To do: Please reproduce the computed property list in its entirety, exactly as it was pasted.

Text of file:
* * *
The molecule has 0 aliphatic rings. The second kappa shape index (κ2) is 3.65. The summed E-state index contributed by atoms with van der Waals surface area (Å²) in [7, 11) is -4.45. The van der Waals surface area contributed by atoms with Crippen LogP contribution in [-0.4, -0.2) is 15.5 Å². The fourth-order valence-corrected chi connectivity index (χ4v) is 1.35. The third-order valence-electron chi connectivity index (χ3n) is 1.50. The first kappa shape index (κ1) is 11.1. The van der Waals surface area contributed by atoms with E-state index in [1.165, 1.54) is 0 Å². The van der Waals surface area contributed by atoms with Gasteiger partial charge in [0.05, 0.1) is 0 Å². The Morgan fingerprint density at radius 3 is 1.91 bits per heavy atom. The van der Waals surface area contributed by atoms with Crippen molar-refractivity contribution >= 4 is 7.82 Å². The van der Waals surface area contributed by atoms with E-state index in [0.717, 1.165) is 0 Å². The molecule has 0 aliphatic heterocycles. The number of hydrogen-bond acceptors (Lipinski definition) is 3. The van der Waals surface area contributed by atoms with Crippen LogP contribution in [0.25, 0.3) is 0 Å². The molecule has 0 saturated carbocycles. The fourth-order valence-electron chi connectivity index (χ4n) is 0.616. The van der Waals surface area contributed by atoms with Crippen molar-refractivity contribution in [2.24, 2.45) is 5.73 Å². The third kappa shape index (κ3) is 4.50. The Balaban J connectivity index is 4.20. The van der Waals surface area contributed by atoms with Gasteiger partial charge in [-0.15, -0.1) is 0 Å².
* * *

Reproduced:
The molecule has 0 aliphatic rings. The second kappa shape index (κ2) is 3.65. The summed E-state index contributed by atoms with van der Waals surface area (Å²) in [7, 11) is -4.45. The van der Waals surface area contributed by atoms with Crippen LogP contribution in [-0.4, -0.2) is 15.5 Å². The fourth-order valence-corrected chi connectivity index (χ4v) is 1.35. The third-order valence-electron chi connectivity index (χ3n) is 1.50. The first kappa shape index (κ1) is 11.1. The van der Waals surface area contributed by atoms with E-state index in [1.165, 1.54) is 0 Å². The van der Waals surface area contributed by atoms with Gasteiger partial charge in [0.05, 0.1) is 0 Å². The Morgan fingerprint density at radius 3 is 1.91 bits per heavy atom. The van der Waals surface area contributed by atoms with Crippen molar-refractivity contribution >= 4 is 7.82 Å². The van der Waals surface area contributed by atoms with E-state index in [0.717, 1.165) is 0 Å². The molecule has 0 aliphatic heterocycles. The number of hydrogen-bond acceptors (Lipinski definition) is 3. The van der Waals surface area contributed by atoms with Crippen LogP contribution in [0.25, 0.3) is 0 Å². The molecule has 0 saturated carbocycles. The fourth-order valence-electron chi connectivity index (χ4n) is 0.616. The van der Waals surface area contributed by atoms with Crippen molar-refractivity contribution in [2.24, 2.45) is 5.73 Å². The third kappa shape index (κ3) is 4.50. The Balaban J connectivity index is 4.20. The van der Waals surface area contributed by atoms with Gasteiger partial charge in [-0.15, -0.1) is 0 Å².